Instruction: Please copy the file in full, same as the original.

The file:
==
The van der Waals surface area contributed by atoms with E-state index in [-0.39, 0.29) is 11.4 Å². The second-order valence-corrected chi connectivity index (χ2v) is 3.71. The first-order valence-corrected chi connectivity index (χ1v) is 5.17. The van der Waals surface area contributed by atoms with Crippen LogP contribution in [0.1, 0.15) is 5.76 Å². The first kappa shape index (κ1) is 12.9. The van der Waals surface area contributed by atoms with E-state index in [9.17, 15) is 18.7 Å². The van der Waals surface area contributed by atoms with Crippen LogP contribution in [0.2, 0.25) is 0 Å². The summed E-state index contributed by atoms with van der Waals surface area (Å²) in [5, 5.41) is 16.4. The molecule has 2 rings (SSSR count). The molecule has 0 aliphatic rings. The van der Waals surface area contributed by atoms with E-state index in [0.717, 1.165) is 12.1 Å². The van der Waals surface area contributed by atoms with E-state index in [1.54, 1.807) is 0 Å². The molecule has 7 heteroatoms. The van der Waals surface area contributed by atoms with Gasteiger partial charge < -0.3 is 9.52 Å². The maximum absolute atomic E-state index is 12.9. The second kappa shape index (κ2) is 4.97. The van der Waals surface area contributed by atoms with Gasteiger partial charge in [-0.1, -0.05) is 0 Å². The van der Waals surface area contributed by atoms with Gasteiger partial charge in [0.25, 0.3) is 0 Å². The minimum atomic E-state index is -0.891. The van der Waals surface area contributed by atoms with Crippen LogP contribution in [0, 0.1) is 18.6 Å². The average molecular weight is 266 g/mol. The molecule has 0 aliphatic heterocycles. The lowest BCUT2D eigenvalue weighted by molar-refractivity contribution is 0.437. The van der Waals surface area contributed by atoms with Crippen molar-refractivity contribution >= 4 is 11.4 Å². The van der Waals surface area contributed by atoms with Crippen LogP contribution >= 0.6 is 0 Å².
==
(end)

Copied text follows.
The van der Waals surface area contributed by atoms with E-state index in [-0.39, 0.29) is 11.4 Å². The second-order valence-corrected chi connectivity index (χ2v) is 3.71. The first-order valence-corrected chi connectivity index (χ1v) is 5.17. The van der Waals surface area contributed by atoms with Crippen LogP contribution in [0.1, 0.15) is 5.76 Å². The first kappa shape index (κ1) is 12.9. The van der Waals surface area contributed by atoms with E-state index in [9.17, 15) is 18.7 Å². The van der Waals surface area contributed by atoms with Crippen LogP contribution in [0.2, 0.25) is 0 Å². The summed E-state index contributed by atoms with van der Waals surface area (Å²) in [5, 5.41) is 16.4. The molecule has 2 rings (SSSR count). The molecule has 0 aliphatic rings. The van der Waals surface area contributed by atoms with E-state index in [0.717, 1.165) is 12.1 Å². The van der Waals surface area contributed by atoms with E-state index in [1.54, 1.807) is 0 Å². The molecule has 7 heteroatoms. The van der Waals surface area contributed by atoms with Gasteiger partial charge < -0.3 is 9.52 Å². The maximum absolute atomic E-state index is 12.9. The second kappa shape index (κ2) is 4.97. The van der Waals surface area contributed by atoms with Gasteiger partial charge in [-0.1, -0.05) is 0 Å². The van der Waals surface area contributed by atoms with Gasteiger partial charge in [0.25, 0.3) is 0 Å². The minimum atomic E-state index is -0.891. The van der Waals surface area contributed by atoms with Crippen LogP contribution in [0, 0.1) is 18.6 Å². The average molecular weight is 266 g/mol. The molecule has 0 aliphatic heterocycles. The lowest BCUT2D eigenvalue weighted by molar-refractivity contribution is 0.437. The van der Waals surface area contributed by atoms with Crippen molar-refractivity contribution >= 4 is 11.4 Å². The van der Waals surface area contributed by atoms with Crippen LogP contribution >= 0.6 is 0 Å².